One final note, the majority of the Supreme Court opined that Article 3 common to the Geneva Conventions should apply to the Global War on Terror. This is not legally accurate, nor is it in our interest to do this. Article 3 refers to non-international armed conflicts. This is, as is noted in Asia, Africa, the Middle East, London, Spain, and others locations, an international armed conflict. Having said this, we still should afford the spirit of Common Article 3– that is, all detainees will be treated humanely. But the strict reading of the Convention shows that this is not applicable. Again, let us devise a new Convention to best meet the needs of the international war we now face.
The Talking Dog: On behalf of myself and my readers, I'd like to thank Professor Sulmasy for that informative interview.
Readers interested in legal issues and related matters associated with the "war on terror" may also find talking dog blog interviews with attorneys Thomas Wilner, Jonathan Hafetz, Joshua Denbeaux,
Neal Katyal, Joshua Colangelo Bryan, Baher Azmy, and Joshua Dratel (representing Guantanamo detainees and others held in "the war on terror"), with attorneys Donna Newman and Andrew Patel (representing "unlawful combatant" Jose Padilila), with Dr. David Nicholl, who spearheaded an effort among international physicians protesting force-feeding of detainees at Guantanamo Bay, with law professor and former Clinton Administration Ambassador-at-large for war crimes matters David Scheffer, with former Guantanamo detainee Shafiq Rasul , and with law professor and former Army J.A.G. officer Jeffrey Addicott to be of interest.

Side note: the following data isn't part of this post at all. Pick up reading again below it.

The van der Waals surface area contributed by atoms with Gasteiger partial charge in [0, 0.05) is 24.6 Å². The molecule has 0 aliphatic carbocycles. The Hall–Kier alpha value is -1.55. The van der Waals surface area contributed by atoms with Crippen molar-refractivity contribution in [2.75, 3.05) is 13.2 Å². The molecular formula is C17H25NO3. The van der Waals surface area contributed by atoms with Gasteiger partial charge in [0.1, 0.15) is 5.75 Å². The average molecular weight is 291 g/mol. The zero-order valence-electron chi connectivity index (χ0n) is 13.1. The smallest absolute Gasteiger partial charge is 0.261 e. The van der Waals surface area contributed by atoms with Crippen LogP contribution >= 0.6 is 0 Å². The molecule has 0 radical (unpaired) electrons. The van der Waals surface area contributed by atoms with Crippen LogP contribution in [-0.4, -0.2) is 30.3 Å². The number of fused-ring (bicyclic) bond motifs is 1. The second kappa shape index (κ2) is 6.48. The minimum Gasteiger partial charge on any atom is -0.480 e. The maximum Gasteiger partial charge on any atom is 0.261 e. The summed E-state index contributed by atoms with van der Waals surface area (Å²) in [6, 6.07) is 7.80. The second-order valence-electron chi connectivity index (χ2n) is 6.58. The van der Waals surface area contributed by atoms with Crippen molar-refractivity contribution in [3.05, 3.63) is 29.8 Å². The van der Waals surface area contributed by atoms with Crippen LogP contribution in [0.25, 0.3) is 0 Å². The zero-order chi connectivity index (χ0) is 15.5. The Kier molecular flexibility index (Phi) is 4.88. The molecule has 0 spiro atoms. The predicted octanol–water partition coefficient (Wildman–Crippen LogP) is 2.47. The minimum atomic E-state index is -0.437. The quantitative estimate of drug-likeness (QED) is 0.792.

Good interview, Dogbreath.
Posted by Billy Batts at July 24, 2006 1:05 PM
Can you believe this tsuff....
Al Qaeda No. 2 Calls for Muslims to Start Holy War Against Israel
Posted by wdfwerf at July 27, 2006 9:30 PM
Attorney Sulmasy was one of the early voices advocating national security courts and a change to Geneva. He continues these efforts, and I sincerely hope that the policymakers in Washington DC engage in a serious debate about these concepts. These are smart, pragmatic steps that both conservatives and liberals should be willing to consider.
Posted by B. Flynn at August 5, 2006 2:56 PM